HTML5 Version of NetEnt’s Dead or Alive Sparked Controversy
After NetEnt has converted its iconic Dead or Alive slot machine, gambling community became suspicious of some changes being made to the game. The developer denied any changes, but players keep making similar claims. And we aren’t talking about recreational players who just had a couple losing spins. We are talking about experienced players that collect a lot of data.
As developers convert their games to HTML5, some players raise concerns that studios could use this opportunity to secretly make some changes to the games. Indeed, games don’t always stay 100% the same after the conversion. Slots become slower or lack some minor options. But in case of Dead or Alive, it’s variance that bothers some players. They think that HTML5 version of the title has lower variance, meaning that it pays more frequently and there are less massive wins.
Dead or Alive is a very high variance slot machine. It used to award mostly small payouts, but once in a while players could collect monster wins. Considering many casino customers love this slot for rare but huge wins, we can expect them to be unhappy about possible changes. Slot’s high variance is the reason some operators restricted customers from playing the game when wagering bonuses. One monster win can make sure player will easily clear and withdraw bonus money.
Some players have contacted NetEnt regarding this issue, but the company dismissed these claims and insisted no changes have been made. That’s quite interesting, because players have collected lots of data. They have counted how many times the slot paid 1000x stake or more during bonus rounds.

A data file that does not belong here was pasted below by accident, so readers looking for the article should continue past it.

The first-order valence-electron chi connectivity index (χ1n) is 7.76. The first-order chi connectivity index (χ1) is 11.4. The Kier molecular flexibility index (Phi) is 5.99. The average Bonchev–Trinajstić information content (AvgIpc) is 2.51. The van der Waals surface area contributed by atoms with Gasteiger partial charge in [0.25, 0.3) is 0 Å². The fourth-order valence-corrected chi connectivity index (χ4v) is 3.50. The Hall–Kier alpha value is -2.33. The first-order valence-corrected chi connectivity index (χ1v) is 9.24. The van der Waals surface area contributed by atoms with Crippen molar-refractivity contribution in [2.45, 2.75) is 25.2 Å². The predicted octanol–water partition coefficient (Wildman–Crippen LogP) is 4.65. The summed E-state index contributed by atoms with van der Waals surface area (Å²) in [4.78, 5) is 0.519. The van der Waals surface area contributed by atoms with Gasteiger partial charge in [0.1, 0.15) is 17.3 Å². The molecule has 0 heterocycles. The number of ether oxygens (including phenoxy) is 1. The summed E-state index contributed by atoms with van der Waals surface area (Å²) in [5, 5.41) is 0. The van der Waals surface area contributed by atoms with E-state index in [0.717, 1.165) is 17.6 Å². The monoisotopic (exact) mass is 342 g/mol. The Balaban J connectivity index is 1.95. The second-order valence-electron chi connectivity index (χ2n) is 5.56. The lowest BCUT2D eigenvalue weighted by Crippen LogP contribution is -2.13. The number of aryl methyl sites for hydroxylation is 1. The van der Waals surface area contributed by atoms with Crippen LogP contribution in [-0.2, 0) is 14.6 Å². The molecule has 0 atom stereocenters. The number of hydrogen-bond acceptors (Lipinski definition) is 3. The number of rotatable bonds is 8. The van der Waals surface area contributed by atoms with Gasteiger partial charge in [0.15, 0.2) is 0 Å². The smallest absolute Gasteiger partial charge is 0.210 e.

Turned out that HTML5 version generated almost three times fewer combinations awarding 1000x payouts. The samples aren’t big enough to be sure claims are true, but big enough to be ignored. Players collected data from 1,528 and 4,934 bonus rounds while playing Flash and HTML5 versions, respectively.
Software suppliers aren’t required to provide RTP or variance information for games licensed in Curacao. Meanwhile, UKGC wants developers to display RTP, but the information about variance is optional. Unfortunately, there are other changes besides RTP that affect payouts but don’t require new audits even according to UKGC rules. And developers don’t even have to inform players of those changes.
It’s not surprising that punters don’t believe everything developers say, even if these are such renowned companies like NetEnt. Content suppliers are just too reluctant to provide more information about their games, and this lack of transparency results in distrust.